Some tools do a lot, and we all know it. Others do a lot, but I sometimes get the sense that some woodworkers don't know it. Here’s a list of what one woodworker thinks many other woodworkers could benefit from having in their workshop.
Whether it’s breaking out rough lumber and sheet goods, assisting with a host of home improvement tasks or making many furniture making tasks easier and more accurate, a track saw can accurately and easily do so many things.
Constantly sharp, a mechanical pencil marks an even, thin line to assist you with accuracy. Though they don’t replace a standard wood pencil, I use mine for at least 95% of the marks I make.
A sharp tool is a safe tool, and sharpening revolves around a good set of honing stones. Thousands of dollars of quality hand tools are useless without a sharp edge, so take the time to learn and practice the craft of honing an edge.
Everyone has a random orbit sander and a hand sanding block, and these two approaches to sanding take care of a lot of sanding tasks, though I find a belt sander comes in really handy before I reach for my ROS. When the wood is rough, and some serious smoothing is needed, using a belt sander is a cost-effective approach for a small shop.
I put on my shop apron right after I turn the lights on; that’s how important it is to me. Sure, it helps keep the dust off me, and protects me and my clothing from lots of minor bumps and spills, but the main advantage is not having to constantly search for the items (pencil, tape measure, 6″ rule, utility knife, chalk) I keep in it.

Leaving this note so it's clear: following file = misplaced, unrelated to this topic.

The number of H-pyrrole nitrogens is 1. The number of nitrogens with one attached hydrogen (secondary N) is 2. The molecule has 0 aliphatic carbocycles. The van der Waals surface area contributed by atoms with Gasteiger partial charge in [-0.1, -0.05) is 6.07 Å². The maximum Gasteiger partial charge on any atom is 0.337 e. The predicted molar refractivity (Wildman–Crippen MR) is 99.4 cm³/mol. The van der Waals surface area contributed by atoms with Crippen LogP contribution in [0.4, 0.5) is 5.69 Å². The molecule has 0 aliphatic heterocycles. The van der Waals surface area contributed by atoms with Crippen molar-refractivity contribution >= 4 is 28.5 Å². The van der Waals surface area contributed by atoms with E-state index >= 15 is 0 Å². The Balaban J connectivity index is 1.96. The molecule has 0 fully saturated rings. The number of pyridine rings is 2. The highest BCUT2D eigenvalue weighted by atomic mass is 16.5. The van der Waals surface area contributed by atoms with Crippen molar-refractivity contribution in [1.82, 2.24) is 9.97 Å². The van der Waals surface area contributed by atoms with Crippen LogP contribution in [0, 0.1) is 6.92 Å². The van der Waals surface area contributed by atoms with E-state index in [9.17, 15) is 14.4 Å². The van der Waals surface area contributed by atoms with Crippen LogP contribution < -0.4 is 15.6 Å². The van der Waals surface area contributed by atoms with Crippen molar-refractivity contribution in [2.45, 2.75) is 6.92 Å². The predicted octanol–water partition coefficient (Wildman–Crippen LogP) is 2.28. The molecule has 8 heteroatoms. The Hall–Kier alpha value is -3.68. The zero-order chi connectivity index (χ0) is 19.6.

Shop safety is of critical importance to me, but many woodworkers and DIYers overlook a simple respirator to protect their lungs from the carcinogenic fine dust we almost all create in dangerous levels. A second mask for vapors should also be used if you do any spray finishing.
We’re a spoiled bunch, and we don’t even realize it. Not long ago, dressing boards to thickness took a fair bit of time, and a decent amount of skill. Today, with the advent of affordable thickness planers, we all have the ability to remove large amounts of wood with speed and accuracy, all for a low price. You should thank your planer the next time you see it.
We use the Internet for so many things, and we shouldn’t forget about it the moment we head into the shop. So many technical questions can be answered by either surfing the web or asking a question on a woodworking forum. As with everything we read on the Internet, we have to be sure to get a second opinion if something doesn’t seem right, but most people are helpful if you ask the right question.
Like the Internet, books and magazines can answer just about any question you have, as well as a bunch you didn’t even know you had. Compared to even 50 years ago, there is an astonishing array of woodworking and home improvement titles available, and you can regularly refer to them down the road.
If they have the knowledge, I find other woodworkers and DIYers enjoy sharing tips with others who have questions about materials, techniques, design and the like. There are times when we have really specific questions that can only be answered by someone who knows the intricacies of the subject.
Rob is a studio furniture maker and the editor at Canadian Woodworking & Home Improvement.
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